Etching on Copperplate

Last stage of an edition of 12


The light grey tone was the first, red second placed and registered over the grey and then the black area was printed last. I hadn’t done a drypoint using rollers and roulettes to get tonal areas as opposed to aquatint and etching with acid combined with masking out different areas of the composition. The result, which I’m still adjusting to, is more graphic than my usually painterly look especially without any chine-colle application.


Copperplate etching, first stage

Copperplate is quite a hard surface in comparison to zinc or aluminium. I haven’t etched on copper for a while. This was an old plate with an aquatint that provided me with a dark area from which I began the composition. The composition is based on an earlier work titled Maria found the “golden spike”, an oil on gessoed paper.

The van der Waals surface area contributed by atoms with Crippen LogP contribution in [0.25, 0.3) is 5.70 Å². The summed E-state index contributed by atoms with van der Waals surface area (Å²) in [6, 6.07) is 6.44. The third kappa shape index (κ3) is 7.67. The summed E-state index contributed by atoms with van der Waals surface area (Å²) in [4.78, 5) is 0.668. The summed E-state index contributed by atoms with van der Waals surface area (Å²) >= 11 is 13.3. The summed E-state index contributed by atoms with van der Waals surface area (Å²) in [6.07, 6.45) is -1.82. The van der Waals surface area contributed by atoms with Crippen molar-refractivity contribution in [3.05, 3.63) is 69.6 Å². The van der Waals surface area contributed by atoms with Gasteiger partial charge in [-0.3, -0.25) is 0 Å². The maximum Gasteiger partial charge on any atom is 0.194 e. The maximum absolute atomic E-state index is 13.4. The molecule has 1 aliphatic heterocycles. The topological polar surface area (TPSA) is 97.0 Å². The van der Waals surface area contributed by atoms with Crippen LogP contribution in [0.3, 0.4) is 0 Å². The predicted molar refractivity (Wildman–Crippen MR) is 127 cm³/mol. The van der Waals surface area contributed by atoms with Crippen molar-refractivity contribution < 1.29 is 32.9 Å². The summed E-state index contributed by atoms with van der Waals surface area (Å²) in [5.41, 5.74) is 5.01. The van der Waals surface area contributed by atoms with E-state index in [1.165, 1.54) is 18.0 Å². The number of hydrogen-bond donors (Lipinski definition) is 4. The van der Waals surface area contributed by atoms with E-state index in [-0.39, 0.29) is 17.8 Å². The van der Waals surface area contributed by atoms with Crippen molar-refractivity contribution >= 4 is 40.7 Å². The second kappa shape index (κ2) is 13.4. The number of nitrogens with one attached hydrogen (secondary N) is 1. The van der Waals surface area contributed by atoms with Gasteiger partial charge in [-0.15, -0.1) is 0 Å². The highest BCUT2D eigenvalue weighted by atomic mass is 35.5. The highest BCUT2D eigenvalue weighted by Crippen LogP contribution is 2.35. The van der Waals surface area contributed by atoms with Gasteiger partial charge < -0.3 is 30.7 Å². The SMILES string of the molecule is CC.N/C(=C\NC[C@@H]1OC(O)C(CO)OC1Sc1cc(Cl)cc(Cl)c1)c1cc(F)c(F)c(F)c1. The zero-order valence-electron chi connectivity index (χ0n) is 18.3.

Titled Maria Located the Golden Spike, 2013, 54x72 cm, oil on gessoed paper

Maria Located the Golden Spike, 2013


The term “golden spike” refers to a part of the early boundary within the Flinders Ranges where 635-542 million  year old fossils were found. The significance of the find led the world science community to recognise a new geological period termed the Ediacaran period. The three printed images are firstly with red ink and then I tried a black area on top of the red. In the third image I printed red over dark grey in the background making it a little too dark. I needed to have a lighter grey under the red as a base. I then masked out the areas left as white.


Several attempts at a suitable base layer with trial and error.


More modification with the red layer.


The red could be made lighter by a further lightening of the grey base layer. At this stage I’m half way through the process.

Frottage connection as the first stage of a new painting

This frottage taken at Mungo consists of graphite and red chalk is the first layer for a painting. In this underpainting the red chalk is similar to part of the geology known as the Gol gol formation above which the clay and sand of the dune formed. The red oxide-like pigment of the soil blown onto the dune by Westerlies gives the dune its pink colour as it gradually seeped into the porous sand.

I try to mimic aspects of the way the landscape formed by incorporating dry pigment and stained and frottage traces on paper into layers of paint.